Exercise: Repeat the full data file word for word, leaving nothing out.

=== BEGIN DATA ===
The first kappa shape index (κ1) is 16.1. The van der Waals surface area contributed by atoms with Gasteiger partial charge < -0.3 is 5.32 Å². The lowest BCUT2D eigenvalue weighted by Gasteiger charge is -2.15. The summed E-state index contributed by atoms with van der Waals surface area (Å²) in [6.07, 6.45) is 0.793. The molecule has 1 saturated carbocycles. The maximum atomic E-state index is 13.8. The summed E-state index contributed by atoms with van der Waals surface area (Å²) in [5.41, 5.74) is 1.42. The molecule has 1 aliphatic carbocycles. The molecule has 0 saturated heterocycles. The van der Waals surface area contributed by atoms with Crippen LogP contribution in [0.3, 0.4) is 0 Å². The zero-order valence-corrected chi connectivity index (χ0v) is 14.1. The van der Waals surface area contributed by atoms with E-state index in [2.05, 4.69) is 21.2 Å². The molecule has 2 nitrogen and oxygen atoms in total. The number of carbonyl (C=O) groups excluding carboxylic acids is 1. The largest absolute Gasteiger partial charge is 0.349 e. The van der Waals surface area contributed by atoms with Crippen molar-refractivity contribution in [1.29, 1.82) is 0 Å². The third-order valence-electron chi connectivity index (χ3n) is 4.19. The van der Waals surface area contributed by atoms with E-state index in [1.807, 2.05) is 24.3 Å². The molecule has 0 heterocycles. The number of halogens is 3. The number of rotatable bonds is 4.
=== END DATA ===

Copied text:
The first kappa shape index (κ1) is 16.1. The van der Waals surface area contributed by atoms with Gasteiger partial charge < -0.3 is 5.32 Å². The lowest BCUT2D eigenvalue weighted by Gasteiger charge is -2.15. The summed E-state index contributed by atoms with van der Waals surface area (Å²) in [6.07, 6.45) is 0.793. The molecule has 1 saturated carbocycles. The maximum atomic E-state index is 13.8. The summed E-state index contributed by atoms with van der Waals surface area (Å²) in [5.41, 5.74) is 1.42. The molecule has 1 aliphatic carbocycles. The molecule has 0 saturated heterocycles. The van der Waals surface area contributed by atoms with Crippen LogP contribution in [0.3, 0.4) is 0 Å². The zero-order valence-corrected chi connectivity index (χ0v) is 14.1. The van der Waals surface area contributed by atoms with E-state index in [2.05, 4.69) is 21.2 Å². The molecule has 2 nitrogen and oxygen atoms in total. The number of carbonyl (C=O) groups excluding carboxylic acids is 1. The largest absolute Gasteiger partial charge is 0.349 e. The van der Waals surface area contributed by atoms with Crippen molar-refractivity contribution in [1.29, 1.82) is 0 Å². The third-order valence-electron chi connectivity index (χ3n) is 4.19. The van der Waals surface area contributed by atoms with E-state index in [1.807, 2.05) is 24.3 Å². The molecule has 0 heterocycles. The number of halogens is 3. The number of rotatable bonds is 4.